US 4211289 A
A device for use in measuring blood pressure comprises a cuff which is windable around the portion of a body and a clamp fastener for maintaining the cuff in the wound position during use. The fastener has a box shaped outer part and a box shaped inner part which is moveable therein perpendicular to the longitudinal access thereof and has slots in its end faces for receiving a pressure rod about which the cuff is looped. A sound pickup is disposed in the pressure chamber of the cuff and is connectable to a display instrument via an air tube.
1. A device for use in measuring blood pressure comprising: a cuff which is windable around a portion of a body and clamp fastening means for maintaining the cuff in the wound position during use comprising a box-shaped outer part having an open side wall parallel to the longitudinal axis of the outer part and a box-shaped inner part which is movable therein perpendicularly with respect to the longitudinal axis of the outer part and has slots in the end faces thereof perpendicular to the longitudinal axis of the outer part, a pressure rod fastened to two opposite sides of the outer part and arranged to pass through the slots in the end faces of the inner part to be parallel to the longitudinal axis of the outer part, and the cuff being fixed to a side face of the inner part parallel to the longitudinal axis of the outer part and looping the pressure rod in the manner of a hairpin.
2. A device according to claim 1, wherein the cuff comprises at least one inflatable pressure chamber and is composed of textile-coated rubber.
3. A device according to claim 1, wherein the textile coating is one of part elastic or rubber elastic.
4. A device according to claim 1, wherein the cuff is formed from a generally L-shaped piece of material.
5. A device according to claim 4 wherein the material has at least one adhesive edge applied transversely to the longitudinal axis of the cuff to form the at least one pressure chamber.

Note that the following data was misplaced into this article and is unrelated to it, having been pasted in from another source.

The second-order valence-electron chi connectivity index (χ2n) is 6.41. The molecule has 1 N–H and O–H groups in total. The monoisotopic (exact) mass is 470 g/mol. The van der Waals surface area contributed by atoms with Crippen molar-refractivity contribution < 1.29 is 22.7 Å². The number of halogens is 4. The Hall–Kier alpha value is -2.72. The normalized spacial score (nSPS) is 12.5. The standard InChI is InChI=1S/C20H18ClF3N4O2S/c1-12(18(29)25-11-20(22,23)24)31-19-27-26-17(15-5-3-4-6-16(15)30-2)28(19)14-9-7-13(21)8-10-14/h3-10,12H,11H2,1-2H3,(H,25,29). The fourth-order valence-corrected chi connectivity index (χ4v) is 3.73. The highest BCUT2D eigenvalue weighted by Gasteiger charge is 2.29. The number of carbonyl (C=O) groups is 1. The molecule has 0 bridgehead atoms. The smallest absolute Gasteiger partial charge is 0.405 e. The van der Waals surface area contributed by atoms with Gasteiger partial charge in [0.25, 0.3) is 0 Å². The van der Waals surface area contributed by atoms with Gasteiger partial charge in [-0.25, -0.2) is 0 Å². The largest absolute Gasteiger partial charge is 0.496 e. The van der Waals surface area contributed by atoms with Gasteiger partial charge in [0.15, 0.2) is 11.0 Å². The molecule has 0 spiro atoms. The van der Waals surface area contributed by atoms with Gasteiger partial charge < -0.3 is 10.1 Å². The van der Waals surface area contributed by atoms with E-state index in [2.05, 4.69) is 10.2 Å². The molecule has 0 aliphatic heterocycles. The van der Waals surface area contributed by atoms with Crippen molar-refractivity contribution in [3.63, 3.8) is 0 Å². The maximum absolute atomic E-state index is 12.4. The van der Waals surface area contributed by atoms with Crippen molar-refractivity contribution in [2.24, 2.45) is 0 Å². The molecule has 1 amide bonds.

6. A device according to claim 5, wherein the pressure chamber with its at least one adhesive edge forms only a part of the cuff.
7. A device according to claim 1, further comprising a sound pick up in the pressure chamber.
8. A device according to claim 6, wherein the sound pick-up is placed under a cover.
9. A device according to claim 7, wherein the sound pick-up comprises an acoustic chamber connectable to a display instrument via an air tube.
The invention relates to a sleeve for measuring blood pressure, which is wound and fixed around a part of the patient's body and has an inflatable pressure chamber.
Such sleeves are known per se and are formed either of a continuous rubber cloth, a textile web or a textile cloth lined with a separate rubber tube, with or without a sound pick-up. Earlier, simpler designs of such sleeves, are used as so-called pressure sleeves without means whereby it is simply possible to use a stethoscope for listening to the Korotkoff noise. Such sleeves may also be provided with a transmitter for transmitting signals via corresponding lines, for example pneumatic lines (cf. German Offenlegungsschrift No. 19 40 575).
In addition, sleeves are known which consist of a rubber bubble with a fabric covering, the fabric covering having a hook fastening or a burr closure.
The object of the invention is to provide a sleeve which is simpler to produce and simpler to fasten on the patient's arm.